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How low could the Cincinnati Reds payroll go?

An early look at the potential offseason spending, or lack thereof.

Cincinnati Reds v Cleveland Guardians Photo by Nick Cammett/Diamond Images via Getty Images

The 2020 Major League Baseball season was like no other, the COVID-19 pandemic keeping fans out of the stands and limiting the season to just 60 regular season games. A protracted battle between MLB and the MLB Players Association about how much proration would go into their playing through risk meant that payrolls, as we’d come to know them, ended up much, much smaller than they’d have been over a normal 162-game schedule, but the fact remains that the Cincinnati Reds were set to roll out a team in 2020 that, by Competitive Balance Tax accounting, was set to earn some $165.5 million.

They didn’t end up spending that much to to the proration and shortened season, and the lack of turnstile revenue meant they promptly blew that team up before it ever really took off. The point stands, though, that they finally spent money, man, and put their checkbooks on the line.

The austerity that has come in its wake has been definitive, however. Culling the likes of Mike Moustakas, Shogo Akiyama, Sonny Gray, Luis Castillo, Trevor Bauer, Raisel Iglesias, Nick Castellanos, Eugenio Suarez, Wade Miley, Tucker Barnhart, & Co. and replacing them almost exclusively with pre-arbitration players who make league minimum has a way of doing that. As the surprise of the 82-win campaign in 2023 soaks in and the hot stove season begins again, the single most obvious question looming over the Reds again becomes this - will they spend money to augment this team again?

You’d certainly like to think so.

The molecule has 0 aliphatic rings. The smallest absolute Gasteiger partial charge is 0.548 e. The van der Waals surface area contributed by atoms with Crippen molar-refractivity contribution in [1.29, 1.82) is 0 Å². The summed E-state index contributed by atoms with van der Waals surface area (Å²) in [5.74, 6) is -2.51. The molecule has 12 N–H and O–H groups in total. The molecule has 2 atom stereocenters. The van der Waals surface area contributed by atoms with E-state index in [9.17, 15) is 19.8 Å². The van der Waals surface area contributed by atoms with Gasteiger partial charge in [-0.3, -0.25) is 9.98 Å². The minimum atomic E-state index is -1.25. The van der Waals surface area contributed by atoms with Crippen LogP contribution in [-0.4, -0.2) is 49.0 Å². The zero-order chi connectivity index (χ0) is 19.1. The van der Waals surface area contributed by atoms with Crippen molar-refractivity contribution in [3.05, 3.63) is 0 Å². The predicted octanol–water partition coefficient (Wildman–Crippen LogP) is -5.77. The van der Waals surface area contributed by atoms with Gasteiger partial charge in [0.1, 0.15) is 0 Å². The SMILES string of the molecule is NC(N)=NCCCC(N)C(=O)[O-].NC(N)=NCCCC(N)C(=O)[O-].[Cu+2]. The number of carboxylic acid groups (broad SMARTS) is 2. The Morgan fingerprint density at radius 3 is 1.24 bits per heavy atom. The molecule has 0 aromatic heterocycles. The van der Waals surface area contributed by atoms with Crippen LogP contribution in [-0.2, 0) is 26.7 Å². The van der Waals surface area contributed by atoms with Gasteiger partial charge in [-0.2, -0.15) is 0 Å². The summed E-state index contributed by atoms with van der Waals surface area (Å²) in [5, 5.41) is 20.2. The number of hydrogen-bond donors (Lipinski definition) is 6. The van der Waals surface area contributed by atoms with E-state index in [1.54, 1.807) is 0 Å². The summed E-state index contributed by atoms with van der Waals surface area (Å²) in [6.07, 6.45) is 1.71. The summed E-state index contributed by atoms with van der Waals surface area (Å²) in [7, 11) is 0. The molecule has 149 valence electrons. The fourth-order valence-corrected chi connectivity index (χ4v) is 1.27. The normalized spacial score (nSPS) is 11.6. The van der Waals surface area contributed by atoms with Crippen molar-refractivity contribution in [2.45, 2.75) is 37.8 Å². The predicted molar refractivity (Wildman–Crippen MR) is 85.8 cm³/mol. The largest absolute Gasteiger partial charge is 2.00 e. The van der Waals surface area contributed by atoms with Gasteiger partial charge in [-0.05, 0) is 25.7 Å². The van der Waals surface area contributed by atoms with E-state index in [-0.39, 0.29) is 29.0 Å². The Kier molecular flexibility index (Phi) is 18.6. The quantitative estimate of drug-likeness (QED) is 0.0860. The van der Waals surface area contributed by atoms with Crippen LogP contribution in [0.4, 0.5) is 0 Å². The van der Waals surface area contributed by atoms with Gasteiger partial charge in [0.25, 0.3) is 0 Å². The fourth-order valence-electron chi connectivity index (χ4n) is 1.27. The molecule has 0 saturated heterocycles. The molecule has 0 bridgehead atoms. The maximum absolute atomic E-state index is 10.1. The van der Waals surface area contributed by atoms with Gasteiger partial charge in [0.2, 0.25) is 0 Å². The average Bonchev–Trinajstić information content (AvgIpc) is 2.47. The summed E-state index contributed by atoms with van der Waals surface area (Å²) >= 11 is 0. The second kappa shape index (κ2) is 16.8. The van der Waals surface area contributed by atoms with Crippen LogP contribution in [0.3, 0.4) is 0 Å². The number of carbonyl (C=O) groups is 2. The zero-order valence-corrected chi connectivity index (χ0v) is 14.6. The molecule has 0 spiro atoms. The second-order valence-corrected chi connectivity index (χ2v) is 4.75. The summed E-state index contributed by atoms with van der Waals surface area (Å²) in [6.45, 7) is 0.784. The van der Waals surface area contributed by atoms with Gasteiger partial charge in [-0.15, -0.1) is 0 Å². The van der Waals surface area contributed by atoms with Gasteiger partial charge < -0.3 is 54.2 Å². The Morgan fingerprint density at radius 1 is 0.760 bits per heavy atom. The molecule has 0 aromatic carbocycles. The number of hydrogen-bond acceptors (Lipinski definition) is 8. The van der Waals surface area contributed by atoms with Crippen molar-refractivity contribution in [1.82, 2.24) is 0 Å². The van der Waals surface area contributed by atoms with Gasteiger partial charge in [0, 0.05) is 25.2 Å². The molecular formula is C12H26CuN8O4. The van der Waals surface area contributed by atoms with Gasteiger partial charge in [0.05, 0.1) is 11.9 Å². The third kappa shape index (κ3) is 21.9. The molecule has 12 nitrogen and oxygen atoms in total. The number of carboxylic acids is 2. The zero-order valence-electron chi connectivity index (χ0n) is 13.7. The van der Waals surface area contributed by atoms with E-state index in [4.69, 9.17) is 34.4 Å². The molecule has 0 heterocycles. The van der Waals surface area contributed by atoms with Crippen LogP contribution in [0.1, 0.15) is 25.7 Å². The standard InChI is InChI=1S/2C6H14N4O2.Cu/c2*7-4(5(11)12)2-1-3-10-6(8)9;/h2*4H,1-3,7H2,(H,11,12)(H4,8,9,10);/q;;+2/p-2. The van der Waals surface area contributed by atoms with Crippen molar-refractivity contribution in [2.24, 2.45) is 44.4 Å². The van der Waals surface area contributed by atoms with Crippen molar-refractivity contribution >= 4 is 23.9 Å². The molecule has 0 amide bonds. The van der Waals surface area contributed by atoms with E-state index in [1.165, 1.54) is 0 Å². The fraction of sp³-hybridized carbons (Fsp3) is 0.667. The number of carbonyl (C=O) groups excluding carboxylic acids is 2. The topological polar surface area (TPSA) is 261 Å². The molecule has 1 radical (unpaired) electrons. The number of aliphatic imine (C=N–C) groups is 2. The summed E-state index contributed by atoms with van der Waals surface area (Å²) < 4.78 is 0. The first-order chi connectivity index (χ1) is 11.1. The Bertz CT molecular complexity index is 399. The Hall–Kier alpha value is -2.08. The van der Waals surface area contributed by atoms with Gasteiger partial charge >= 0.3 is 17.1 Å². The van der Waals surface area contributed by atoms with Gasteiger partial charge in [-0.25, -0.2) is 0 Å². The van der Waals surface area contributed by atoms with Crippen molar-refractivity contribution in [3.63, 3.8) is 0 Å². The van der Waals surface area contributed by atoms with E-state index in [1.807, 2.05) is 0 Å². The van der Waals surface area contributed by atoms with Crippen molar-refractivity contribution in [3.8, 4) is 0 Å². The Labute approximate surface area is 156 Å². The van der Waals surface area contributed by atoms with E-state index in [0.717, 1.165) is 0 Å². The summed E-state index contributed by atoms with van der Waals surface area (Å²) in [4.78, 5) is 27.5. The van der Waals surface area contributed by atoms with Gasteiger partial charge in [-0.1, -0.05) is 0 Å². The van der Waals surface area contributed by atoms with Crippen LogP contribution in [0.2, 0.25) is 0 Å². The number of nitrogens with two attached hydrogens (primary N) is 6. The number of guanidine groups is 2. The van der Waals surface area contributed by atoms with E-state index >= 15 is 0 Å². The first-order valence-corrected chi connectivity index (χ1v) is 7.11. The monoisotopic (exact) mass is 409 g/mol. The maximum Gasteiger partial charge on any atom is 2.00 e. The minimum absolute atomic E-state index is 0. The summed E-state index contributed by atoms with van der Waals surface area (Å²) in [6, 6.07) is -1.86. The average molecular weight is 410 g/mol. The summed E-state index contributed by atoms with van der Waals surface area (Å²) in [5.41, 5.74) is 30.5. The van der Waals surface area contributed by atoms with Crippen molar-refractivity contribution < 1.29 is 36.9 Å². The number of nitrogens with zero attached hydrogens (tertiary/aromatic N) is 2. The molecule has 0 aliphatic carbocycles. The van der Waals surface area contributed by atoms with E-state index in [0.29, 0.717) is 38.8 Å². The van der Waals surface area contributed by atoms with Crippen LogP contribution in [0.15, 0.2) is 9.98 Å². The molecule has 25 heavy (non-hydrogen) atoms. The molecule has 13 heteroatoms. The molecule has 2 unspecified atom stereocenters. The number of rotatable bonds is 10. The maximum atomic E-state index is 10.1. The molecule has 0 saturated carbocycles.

Rookies heading into their second seasons abound across the infield, outfield, rotation, and bullpen, though the relative experience level beyond them is hardly any deeper. On top of that, while their talent showed in waves over the course of the year, it was matched with equal amounts of frustration - this was a team that scored 38 fewer runs that their opponents, had outsized success in one-run games that you can’t expect to repeat itself, and owned the fourth worst FIP (and third worst HR/9) of all pitching staffs in the game. Intrinsic improvement from those rookies is worth banking on, yes, but adding experience where you can still seems like the best way to make the 2024 team better than the 2023 edition.

That said, that was kind of the argument for adding at the 2023 trade deadline, too - something that simply didn’t happen (aside from Sam Moll) despite them owning the first place spot in the division at the time. If they weren’t going to spend to win then, what if they aren’t going to spend to win just a couple months later?

While I don’t expect them to go with a full 26-man roster of pre-arb players making the league minimum $740,000 in 2023, it’s worth pointing out that such a roster would carry a payroll of $19,240,000. Just how close to that number could the Reds feasibly get if going completely young and completely cheap for another year is part of Nick Krall and Bob Castellini’s grand plan?